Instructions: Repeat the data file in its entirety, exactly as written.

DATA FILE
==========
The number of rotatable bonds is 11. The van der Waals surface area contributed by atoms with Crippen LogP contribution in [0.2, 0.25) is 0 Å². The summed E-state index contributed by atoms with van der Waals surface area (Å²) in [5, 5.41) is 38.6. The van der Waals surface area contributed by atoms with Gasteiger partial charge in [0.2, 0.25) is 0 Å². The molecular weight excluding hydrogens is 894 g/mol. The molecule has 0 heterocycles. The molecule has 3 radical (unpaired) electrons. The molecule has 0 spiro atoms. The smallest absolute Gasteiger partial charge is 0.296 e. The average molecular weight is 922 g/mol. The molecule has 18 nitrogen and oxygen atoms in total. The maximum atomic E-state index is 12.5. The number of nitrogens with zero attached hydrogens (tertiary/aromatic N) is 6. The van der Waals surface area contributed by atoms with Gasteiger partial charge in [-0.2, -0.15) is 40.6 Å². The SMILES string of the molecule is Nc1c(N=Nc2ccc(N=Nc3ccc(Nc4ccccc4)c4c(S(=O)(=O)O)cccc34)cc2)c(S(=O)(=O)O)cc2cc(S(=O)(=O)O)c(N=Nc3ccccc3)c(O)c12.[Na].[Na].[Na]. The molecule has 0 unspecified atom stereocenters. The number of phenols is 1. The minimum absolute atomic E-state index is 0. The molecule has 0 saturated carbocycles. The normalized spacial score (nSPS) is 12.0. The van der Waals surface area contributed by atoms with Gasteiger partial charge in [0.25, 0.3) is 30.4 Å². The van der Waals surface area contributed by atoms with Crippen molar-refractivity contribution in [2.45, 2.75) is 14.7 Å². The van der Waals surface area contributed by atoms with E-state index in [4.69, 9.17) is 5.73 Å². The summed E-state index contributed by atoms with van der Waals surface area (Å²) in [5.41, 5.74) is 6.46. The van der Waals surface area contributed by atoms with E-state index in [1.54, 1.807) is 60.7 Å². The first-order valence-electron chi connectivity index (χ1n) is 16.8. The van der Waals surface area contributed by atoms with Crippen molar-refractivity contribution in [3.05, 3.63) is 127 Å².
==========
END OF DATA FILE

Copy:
The number of rotatable bonds is 11. The van der Waals surface area contributed by atoms with Crippen LogP contribution in [0.2, 0.25) is 0 Å². The summed E-state index contributed by atoms with van der Waals surface area (Å²) in [5, 5.41) is 38.6. The van der Waals surface area contributed by atoms with Gasteiger partial charge in [0.2, 0.25) is 0 Å². The molecular weight excluding hydrogens is 894 g/mol. The molecule has 0 heterocycles. The molecule has 3 radical (unpaired) electrons. The molecule has 0 spiro atoms. The smallest absolute Gasteiger partial charge is 0.296 e. The average molecular weight is 922 g/mol. The molecule has 18 nitrogen and oxygen atoms in total. The maximum atomic E-state index is 12.5. The number of nitrogens with zero attached hydrogens (tertiary/aromatic N) is 6. The van der Waals surface area contributed by atoms with Gasteiger partial charge in [-0.2, -0.15) is 40.6 Å². The SMILES string of the molecule is Nc1c(N=Nc2ccc(N=Nc3ccc(Nc4ccccc4)c4c(S(=O)(=O)O)cccc34)cc2)c(S(=O)(=O)O)cc2cc(S(=O)(=O)O)c(N=Nc3ccccc3)c(O)c12.[Na].[Na].[Na]. The molecule has 0 unspecified atom stereocenters. The number of phenols is 1. The minimum absolute atomic E-state index is 0. The molecule has 0 saturated carbocycles. The normalized spacial score (nSPS) is 12.0. The van der Waals surface area contributed by atoms with Gasteiger partial charge in [0.25, 0.3) is 30.4 Å². The van der Waals surface area contributed by atoms with Crippen molar-refractivity contribution in [2.45, 2.75) is 14.7 Å². The van der Waals surface area contributed by atoms with E-state index in [4.69, 9.17) is 5.73 Å². The summed E-state index contributed by atoms with van der Waals surface area (Å²) in [5.41, 5.74) is 6.46. The van der Waals surface area contributed by atoms with E-state index in [1.54, 1.807) is 60.7 Å². The first-order valence-electron chi connectivity index (χ1n) is 16.8. The van der Waals surface area contributed by atoms with Crippen molar-refractivity contribution in [3.05, 3.63) is 127 Å².